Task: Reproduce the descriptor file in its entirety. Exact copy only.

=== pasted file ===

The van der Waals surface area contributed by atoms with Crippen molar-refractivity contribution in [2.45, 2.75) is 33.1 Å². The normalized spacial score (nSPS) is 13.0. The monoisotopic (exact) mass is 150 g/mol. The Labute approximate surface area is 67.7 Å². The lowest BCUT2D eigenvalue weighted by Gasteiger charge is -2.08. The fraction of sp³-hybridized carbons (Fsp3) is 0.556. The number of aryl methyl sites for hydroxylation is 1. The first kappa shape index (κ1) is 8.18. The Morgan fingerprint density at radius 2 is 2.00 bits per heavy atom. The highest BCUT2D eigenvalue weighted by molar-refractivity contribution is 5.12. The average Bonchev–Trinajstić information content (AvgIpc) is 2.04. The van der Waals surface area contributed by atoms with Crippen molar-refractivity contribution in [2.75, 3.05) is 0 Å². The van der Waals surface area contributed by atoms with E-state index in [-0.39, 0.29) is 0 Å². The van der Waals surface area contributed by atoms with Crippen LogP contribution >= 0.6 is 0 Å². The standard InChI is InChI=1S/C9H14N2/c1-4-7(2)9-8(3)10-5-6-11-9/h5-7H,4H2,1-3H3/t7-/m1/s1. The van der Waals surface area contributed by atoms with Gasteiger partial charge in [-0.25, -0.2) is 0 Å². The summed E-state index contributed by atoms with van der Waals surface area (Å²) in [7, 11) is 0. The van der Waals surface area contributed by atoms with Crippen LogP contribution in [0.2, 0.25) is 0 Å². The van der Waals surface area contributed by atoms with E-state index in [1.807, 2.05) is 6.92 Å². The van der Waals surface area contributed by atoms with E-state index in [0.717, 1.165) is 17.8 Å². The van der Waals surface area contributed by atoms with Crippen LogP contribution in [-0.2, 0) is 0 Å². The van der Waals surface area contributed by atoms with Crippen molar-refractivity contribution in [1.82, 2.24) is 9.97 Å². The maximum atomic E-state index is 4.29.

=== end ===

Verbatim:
The van der Waals surface area contributed by atoms with Crippen molar-refractivity contribution in [2.45, 2.75) is 33.1 Å². The normalized spacial score (nSPS) is 13.0. The monoisotopic (exact) mass is 150 g/mol. The Labute approximate surface area is 67.7 Å². The lowest BCUT2D eigenvalue weighted by Gasteiger charge is -2.08. The fraction of sp³-hybridized carbons (Fsp3) is 0.556. The number of aryl methyl sites for hydroxylation is 1. The first kappa shape index (κ1) is 8.18. The Morgan fingerprint density at radius 2 is 2.00 bits per heavy atom. The highest BCUT2D eigenvalue weighted by molar-refractivity contribution is 5.12. The average Bonchev–Trinajstić information content (AvgIpc) is 2.04. The van der Waals surface area contributed by atoms with Crippen molar-refractivity contribution in [2.75, 3.05) is 0 Å². The van der Waals surface area contributed by atoms with E-state index in [-0.39, 0.29) is 0 Å². The van der Waals surface area contributed by atoms with Crippen LogP contribution >= 0.6 is 0 Å². The standard InChI is InChI=1S/C9H14N2/c1-4-7(2)9-8(3)10-5-6-11-9/h5-7H,4H2,1-3H3/t7-/m1/s1. The van der Waals surface area contributed by atoms with Gasteiger partial charge in [-0.25, -0.2) is 0 Å². The summed E-state index contributed by atoms with van der Waals surface area (Å²) in [7, 11) is 0. The van der Waals surface area contributed by atoms with Crippen LogP contribution in [0.2, 0.25) is 0 Å². The van der Waals surface area contributed by atoms with E-state index in [1.807, 2.05) is 6.92 Å². The van der Waals surface area contributed by atoms with E-state index in [0.717, 1.165) is 17.8 Å². The van der Waals surface area contributed by atoms with Crippen LogP contribution in [-0.2, 0) is 0 Å². The van der Waals surface area contributed by atoms with Crippen molar-refractivity contribution in [1.82, 2.24) is 9.97 Å². The maximum atomic E-state index is 4.29.